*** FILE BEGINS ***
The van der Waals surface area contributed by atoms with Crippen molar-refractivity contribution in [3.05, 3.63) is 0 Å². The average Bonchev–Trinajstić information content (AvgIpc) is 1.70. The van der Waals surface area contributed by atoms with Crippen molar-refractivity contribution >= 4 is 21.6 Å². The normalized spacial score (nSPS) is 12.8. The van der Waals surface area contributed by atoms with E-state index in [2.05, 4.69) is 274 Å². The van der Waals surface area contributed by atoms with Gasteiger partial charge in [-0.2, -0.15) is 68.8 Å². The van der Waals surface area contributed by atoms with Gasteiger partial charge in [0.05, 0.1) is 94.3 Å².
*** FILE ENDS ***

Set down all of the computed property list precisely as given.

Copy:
The van der Waals surface area contributed by atoms with Crippen molar-refractivity contribution in [3.05, 3.63) is 0 Å². The average Bonchev–Trinajstić information content (AvgIpc) is 1.70. The van der Waals surface area contributed by atoms with Crippen molar-refractivity contribution >= 4 is 21.6 Å². The normalized spacial score (nSPS) is 12.8. The van der Waals surface area contributed by atoms with E-state index in [2.05, 4.69) is 274 Å². The van der Waals surface area contributed by atoms with Gasteiger partial charge in [-0.2, -0.15) is 68.8 Å². The van der Waals surface area contributed by atoms with Gasteiger partial charge in [0.05, 0.1) is 94.3 Å².